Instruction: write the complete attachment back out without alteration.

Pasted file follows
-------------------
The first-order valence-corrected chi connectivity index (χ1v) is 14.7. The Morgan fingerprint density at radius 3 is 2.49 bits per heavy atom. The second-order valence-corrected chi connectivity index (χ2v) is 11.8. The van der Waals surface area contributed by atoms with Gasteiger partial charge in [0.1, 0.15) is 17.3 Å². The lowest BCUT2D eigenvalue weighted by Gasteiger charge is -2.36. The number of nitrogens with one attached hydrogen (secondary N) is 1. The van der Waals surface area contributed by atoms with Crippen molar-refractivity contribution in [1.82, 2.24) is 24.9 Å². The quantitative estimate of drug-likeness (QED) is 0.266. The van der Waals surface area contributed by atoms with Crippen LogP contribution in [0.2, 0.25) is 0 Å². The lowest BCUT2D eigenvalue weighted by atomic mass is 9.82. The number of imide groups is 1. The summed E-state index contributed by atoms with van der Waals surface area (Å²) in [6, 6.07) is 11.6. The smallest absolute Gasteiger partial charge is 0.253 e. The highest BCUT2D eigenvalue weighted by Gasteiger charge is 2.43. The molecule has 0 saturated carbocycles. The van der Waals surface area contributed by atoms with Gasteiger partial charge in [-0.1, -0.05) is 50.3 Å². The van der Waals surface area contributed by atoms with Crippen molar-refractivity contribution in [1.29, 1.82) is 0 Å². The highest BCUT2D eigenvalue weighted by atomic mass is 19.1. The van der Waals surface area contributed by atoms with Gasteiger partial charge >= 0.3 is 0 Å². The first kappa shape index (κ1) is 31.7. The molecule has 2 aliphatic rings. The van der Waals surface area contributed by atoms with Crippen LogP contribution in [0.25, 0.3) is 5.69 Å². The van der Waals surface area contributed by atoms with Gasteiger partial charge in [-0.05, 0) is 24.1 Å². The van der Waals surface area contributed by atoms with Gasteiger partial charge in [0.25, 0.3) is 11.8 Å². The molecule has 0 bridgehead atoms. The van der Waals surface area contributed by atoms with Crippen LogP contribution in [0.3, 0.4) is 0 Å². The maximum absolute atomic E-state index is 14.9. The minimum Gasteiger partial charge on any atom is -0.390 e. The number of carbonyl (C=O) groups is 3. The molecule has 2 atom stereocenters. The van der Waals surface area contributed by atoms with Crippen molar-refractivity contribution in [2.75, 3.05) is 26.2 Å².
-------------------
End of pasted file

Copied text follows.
The first-order valence-corrected chi connectivity index (χ1v) is 14.7. The Morgan fingerprint density at radius 3 is 2.49 bits per heavy atom. The second-order valence-corrected chi connectivity index (χ2v) is 11.8. The van der Waals surface area contributed by atoms with Gasteiger partial charge in [0.1, 0.15) is 17.3 Å². The lowest BCUT2D eigenvalue weighted by Gasteiger charge is -2.36. The number of nitrogens with one attached hydrogen (secondary N) is 1. The van der Waals surface area contributed by atoms with Crippen molar-refractivity contribution in [1.82, 2.24) is 24.9 Å². The quantitative estimate of drug-likeness (QED) is 0.266. The van der Waals surface area contributed by atoms with Crippen LogP contribution in [0.2, 0.25) is 0 Å². The lowest BCUT2D eigenvalue weighted by atomic mass is 9.82. The number of imide groups is 1. The summed E-state index contributed by atoms with van der Waals surface area (Å²) in [6, 6.07) is 11.6. The smallest absolute Gasteiger partial charge is 0.253 e. The highest BCUT2D eigenvalue weighted by Gasteiger charge is 2.43. The molecule has 0 saturated carbocycles. The van der Waals surface area contributed by atoms with Gasteiger partial charge in [-0.1, -0.05) is 50.3 Å². The van der Waals surface area contributed by atoms with Crippen molar-refractivity contribution in [1.29, 1.82) is 0 Å². The highest BCUT2D eigenvalue weighted by atomic mass is 19.1. The van der Waals surface area contributed by atoms with Gasteiger partial charge >= 0.3 is 0 Å². The first kappa shape index (κ1) is 31.7. The molecule has 2 aliphatic rings. The van der Waals surface area contributed by atoms with Crippen LogP contribution in [0.25, 0.3) is 5.69 Å². The van der Waals surface area contributed by atoms with Gasteiger partial charge in [-0.05, 0) is 24.1 Å². The van der Waals surface area contributed by atoms with Gasteiger partial charge in [0.25, 0.3) is 11.8 Å². The molecule has 0 bridgehead atoms. The van der Waals surface area contributed by atoms with Crippen LogP contribution in [0.3, 0.4) is 0 Å². The maximum absolute atomic E-state index is 14.9. The minimum Gasteiger partial charge on any atom is -0.390 e. The number of carbonyl (C=O) groups is 3. The molecule has 2 atom stereocenters. The van der Waals surface area contributed by atoms with Crippen molar-refractivity contribution in [2.75, 3.05) is 26.2 Å².